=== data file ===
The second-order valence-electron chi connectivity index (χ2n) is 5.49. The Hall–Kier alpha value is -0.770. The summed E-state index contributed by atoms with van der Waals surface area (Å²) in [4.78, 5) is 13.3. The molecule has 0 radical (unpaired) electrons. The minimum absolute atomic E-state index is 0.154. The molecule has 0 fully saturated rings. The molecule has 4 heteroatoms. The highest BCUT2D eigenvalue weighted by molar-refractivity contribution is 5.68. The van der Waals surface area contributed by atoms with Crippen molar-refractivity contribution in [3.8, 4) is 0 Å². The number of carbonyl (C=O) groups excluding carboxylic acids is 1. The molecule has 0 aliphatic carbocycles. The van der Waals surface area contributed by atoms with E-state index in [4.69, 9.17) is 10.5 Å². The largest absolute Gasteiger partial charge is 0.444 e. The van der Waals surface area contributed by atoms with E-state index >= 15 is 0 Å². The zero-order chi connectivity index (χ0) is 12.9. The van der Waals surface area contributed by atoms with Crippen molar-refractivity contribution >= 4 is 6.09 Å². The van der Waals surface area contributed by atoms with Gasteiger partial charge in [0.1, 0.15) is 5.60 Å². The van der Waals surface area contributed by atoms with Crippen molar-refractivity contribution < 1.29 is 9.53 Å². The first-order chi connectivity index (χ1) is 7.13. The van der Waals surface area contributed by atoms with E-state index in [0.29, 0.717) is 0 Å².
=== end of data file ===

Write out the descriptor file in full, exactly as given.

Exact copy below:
The second-order valence-electron chi connectivity index (χ2n) is 5.49. The Hall–Kier alpha value is -0.770. The summed E-state index contributed by atoms with van der Waals surface area (Å²) in [4.78, 5) is 13.3. The molecule has 0 radical (unpaired) electrons. The minimum absolute atomic E-state index is 0.154. The molecule has 0 fully saturated rings. The molecule has 4 heteroatoms. The highest BCUT2D eigenvalue weighted by molar-refractivity contribution is 5.68. The van der Waals surface area contributed by atoms with Crippen molar-refractivity contribution in [3.8, 4) is 0 Å². The number of carbonyl (C=O) groups excluding carboxylic acids is 1. The molecule has 0 aliphatic carbocycles. The van der Waals surface area contributed by atoms with E-state index in [4.69, 9.17) is 10.5 Å². The largest absolute Gasteiger partial charge is 0.444 e. The van der Waals surface area contributed by atoms with E-state index >= 15 is 0 Å². The zero-order chi connectivity index (χ0) is 12.9. The van der Waals surface area contributed by atoms with Crippen molar-refractivity contribution >= 4 is 6.09 Å². The van der Waals surface area contributed by atoms with Gasteiger partial charge in [0.1, 0.15) is 5.60 Å². The van der Waals surface area contributed by atoms with Crippen molar-refractivity contribution < 1.29 is 9.53 Å². The first-order chi connectivity index (χ1) is 7.13. The van der Waals surface area contributed by atoms with E-state index in [0.29, 0.717) is 0 Å².